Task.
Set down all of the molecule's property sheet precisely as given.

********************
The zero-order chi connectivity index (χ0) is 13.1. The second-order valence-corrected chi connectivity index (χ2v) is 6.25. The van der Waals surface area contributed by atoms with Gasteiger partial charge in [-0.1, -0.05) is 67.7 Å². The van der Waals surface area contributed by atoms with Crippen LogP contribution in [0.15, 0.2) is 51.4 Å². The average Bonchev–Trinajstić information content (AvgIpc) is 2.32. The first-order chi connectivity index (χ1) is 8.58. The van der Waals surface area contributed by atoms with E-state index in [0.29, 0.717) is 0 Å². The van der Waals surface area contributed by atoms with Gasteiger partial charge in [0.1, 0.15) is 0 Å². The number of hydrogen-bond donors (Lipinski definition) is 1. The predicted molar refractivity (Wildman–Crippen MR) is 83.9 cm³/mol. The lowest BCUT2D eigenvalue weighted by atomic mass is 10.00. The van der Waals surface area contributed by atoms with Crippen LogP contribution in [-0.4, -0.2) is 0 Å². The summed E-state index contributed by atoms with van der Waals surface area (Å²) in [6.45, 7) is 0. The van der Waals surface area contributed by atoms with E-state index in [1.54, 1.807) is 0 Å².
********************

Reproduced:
The zero-order chi connectivity index (χ0) is 13.1. The second-order valence-corrected chi connectivity index (χ2v) is 6.25. The van der Waals surface area contributed by atoms with Gasteiger partial charge in [-0.1, -0.05) is 67.7 Å². The van der Waals surface area contributed by atoms with Crippen LogP contribution in [0.15, 0.2) is 51.4 Å². The average Bonchev–Trinajstić information content (AvgIpc) is 2.32. The first-order chi connectivity index (χ1) is 8.58. The van der Waals surface area contributed by atoms with E-state index in [0.29, 0.717) is 0 Å². The van der Waals surface area contributed by atoms with Gasteiger partial charge in [0.1, 0.15) is 0 Å². The number of hydrogen-bond donors (Lipinski definition) is 1. The predicted molar refractivity (Wildman–Crippen MR) is 83.9 cm³/mol. The lowest BCUT2D eigenvalue weighted by atomic mass is 10.00. The van der Waals surface area contributed by atoms with Crippen LogP contribution in [-0.4, -0.2) is 0 Å². The summed E-state index contributed by atoms with van der Waals surface area (Å²) in [6.45, 7) is 0. The van der Waals surface area contributed by atoms with E-state index in [1.54, 1.807) is 0 Å².